Overview of Nonprofit Fundraising Sources and Approaches

© Copyright Carter McNamara, MBA, PhD, Authenticity Consulting, LLC.

Sections in This Topic Include the Following

Basic Guidelines for Fundraising
Typical Funding Sources and Advantages-Disadvantages of Each
Information for Smaller Nonprofits

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General Guidelines for Fundraising

In addition to the guidelines included in the large amount of other fundraising information referenced from the library:
· Ensure the board is strongly involved in fundraising planning and implementation
· Develop fundraising goals to be the resources needed to reach the strategic goals identified during strategic planning
· Identify a variety of funding sources for each goal and the particular fundraising strategies preferred by each of the sources (the above-mentioned Web page provides a good overview of various strategies and where they should be used)
· Ensure your plans specify who will be doing what fundraising, so you don't have sources who become overwhelmed or irritated by repeated solicitations from different people in your organization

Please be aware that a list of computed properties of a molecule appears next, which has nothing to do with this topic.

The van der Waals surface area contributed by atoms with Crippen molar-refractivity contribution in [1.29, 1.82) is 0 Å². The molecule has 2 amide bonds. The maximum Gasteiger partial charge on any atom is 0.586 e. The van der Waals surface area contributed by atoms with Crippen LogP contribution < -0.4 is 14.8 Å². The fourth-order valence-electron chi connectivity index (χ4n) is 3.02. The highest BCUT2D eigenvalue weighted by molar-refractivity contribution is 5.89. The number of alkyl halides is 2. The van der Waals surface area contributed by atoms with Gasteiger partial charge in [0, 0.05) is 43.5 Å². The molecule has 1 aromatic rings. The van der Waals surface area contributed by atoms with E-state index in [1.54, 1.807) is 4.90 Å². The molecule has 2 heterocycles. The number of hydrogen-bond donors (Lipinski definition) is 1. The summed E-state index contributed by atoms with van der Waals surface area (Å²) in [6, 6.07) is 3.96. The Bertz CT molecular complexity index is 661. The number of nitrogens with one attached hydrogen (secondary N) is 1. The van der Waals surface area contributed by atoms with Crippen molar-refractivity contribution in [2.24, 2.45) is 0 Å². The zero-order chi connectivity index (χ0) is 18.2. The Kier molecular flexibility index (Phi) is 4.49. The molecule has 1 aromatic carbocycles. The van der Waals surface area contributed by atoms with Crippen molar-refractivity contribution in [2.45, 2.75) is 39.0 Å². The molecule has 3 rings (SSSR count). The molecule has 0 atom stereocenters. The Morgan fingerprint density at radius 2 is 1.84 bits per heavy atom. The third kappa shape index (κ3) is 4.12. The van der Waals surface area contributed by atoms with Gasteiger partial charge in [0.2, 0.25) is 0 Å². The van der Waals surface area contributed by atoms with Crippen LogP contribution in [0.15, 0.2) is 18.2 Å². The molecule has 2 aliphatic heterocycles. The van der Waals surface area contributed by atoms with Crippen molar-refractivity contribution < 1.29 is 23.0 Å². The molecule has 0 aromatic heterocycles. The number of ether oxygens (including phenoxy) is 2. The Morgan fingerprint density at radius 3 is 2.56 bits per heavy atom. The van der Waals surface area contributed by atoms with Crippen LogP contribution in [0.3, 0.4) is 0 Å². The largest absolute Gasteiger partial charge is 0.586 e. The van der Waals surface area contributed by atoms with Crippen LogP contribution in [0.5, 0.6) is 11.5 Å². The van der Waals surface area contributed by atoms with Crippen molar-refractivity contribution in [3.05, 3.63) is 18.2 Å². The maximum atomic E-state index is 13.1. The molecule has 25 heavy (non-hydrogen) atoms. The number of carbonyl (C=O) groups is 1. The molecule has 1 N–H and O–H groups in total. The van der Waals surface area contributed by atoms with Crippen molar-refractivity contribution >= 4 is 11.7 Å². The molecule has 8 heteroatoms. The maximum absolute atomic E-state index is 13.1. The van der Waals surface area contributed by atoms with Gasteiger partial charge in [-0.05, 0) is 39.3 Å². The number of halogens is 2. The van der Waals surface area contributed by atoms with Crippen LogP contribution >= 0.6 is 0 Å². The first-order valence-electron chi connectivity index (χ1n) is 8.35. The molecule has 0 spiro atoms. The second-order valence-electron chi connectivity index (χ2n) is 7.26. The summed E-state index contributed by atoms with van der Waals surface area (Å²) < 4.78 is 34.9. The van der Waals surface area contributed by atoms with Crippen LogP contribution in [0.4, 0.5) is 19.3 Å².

"The Complete Guide to Nonprofit Management" by Smith, Bucklin and Associates suggests:
· The most important aspect of fundraising is excellent public relations, that is, ensuring that your community has a strong, positive impression of your organization
· Establish an organizational structure to implement the fundraising plan, including:

    Board Executive Committee - Establishes priorities and goals and approves the plan

    Outreach/Marketing Committee - Identifies potential donors and coordinates efforts to promote fundraising

    Fundraising Committee - Leads development and implementation of the plan, and approaches donors

    Volunteer Coordinator - Coordinates volunteer efforts, including identifying where volunteers might help, recruiting volunteers, ensuring they are effective and that they are recognized

    Information processing - Assign staff to develop and maintain the fundraising database

    Accounting - Be sure to include moneys raised in your accounting system

    Donation processing - Have staff available to process donations (cashing checks, sending notes of appreciation, updating the fundraising database, etc.)